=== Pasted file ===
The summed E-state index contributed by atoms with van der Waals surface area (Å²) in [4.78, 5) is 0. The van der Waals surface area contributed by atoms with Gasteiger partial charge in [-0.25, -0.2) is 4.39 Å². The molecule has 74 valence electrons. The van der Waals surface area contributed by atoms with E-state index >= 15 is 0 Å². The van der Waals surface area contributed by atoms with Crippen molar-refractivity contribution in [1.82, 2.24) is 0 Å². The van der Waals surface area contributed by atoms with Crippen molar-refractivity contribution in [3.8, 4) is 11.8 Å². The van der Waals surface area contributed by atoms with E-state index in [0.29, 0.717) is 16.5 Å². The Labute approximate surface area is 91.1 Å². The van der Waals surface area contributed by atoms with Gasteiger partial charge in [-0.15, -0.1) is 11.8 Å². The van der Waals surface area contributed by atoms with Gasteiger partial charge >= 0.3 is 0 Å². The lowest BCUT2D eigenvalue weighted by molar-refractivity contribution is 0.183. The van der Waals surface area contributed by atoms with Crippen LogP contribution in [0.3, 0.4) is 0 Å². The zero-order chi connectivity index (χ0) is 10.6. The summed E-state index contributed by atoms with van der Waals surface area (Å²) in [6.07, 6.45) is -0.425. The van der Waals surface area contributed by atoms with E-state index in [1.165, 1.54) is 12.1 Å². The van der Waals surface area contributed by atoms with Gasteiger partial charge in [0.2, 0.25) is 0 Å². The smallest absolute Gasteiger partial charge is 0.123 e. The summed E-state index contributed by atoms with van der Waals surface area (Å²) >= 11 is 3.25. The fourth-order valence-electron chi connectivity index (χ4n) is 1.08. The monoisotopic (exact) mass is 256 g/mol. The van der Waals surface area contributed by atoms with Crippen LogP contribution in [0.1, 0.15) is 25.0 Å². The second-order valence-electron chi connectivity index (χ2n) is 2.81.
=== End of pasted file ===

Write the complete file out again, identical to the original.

The summed E-state index contributed by atoms with van der Waals surface area (Å²) in [4.78, 5) is 0. The van der Waals surface area contributed by atoms with Gasteiger partial charge in [-0.25, -0.2) is 4.39 Å². The molecule has 74 valence electrons. The van der Waals surface area contributed by atoms with E-state index >= 15 is 0 Å². The van der Waals surface area contributed by atoms with Crippen molar-refractivity contribution in [1.82, 2.24) is 0 Å². The van der Waals surface area contributed by atoms with Crippen molar-refractivity contribution in [3.8, 4) is 11.8 Å². The van der Waals surface area contributed by atoms with E-state index in [0.29, 0.717) is 16.5 Å². The Labute approximate surface area is 91.1 Å². The van der Waals surface area contributed by atoms with Gasteiger partial charge in [-0.15, -0.1) is 11.8 Å². The van der Waals surface area contributed by atoms with Gasteiger partial charge >= 0.3 is 0 Å². The lowest BCUT2D eigenvalue weighted by molar-refractivity contribution is 0.183. The van der Waals surface area contributed by atoms with Crippen LogP contribution in [0.3, 0.4) is 0 Å². The zero-order chi connectivity index (χ0) is 10.6. The summed E-state index contributed by atoms with van der Waals surface area (Å²) in [6.07, 6.45) is -0.425. The van der Waals surface area contributed by atoms with E-state index in [1.165, 1.54) is 12.1 Å². The van der Waals surface area contributed by atoms with Gasteiger partial charge in [0.2, 0.25) is 0 Å². The smallest absolute Gasteiger partial charge is 0.123 e. The summed E-state index contributed by atoms with van der Waals surface area (Å²) >= 11 is 3.25. The fourth-order valence-electron chi connectivity index (χ4n) is 1.08. The monoisotopic (exact) mass is 256 g/mol. The van der Waals surface area contributed by atoms with Crippen LogP contribution in [0.1, 0.15) is 25.0 Å². The second-order valence-electron chi connectivity index (χ2n) is 2.81.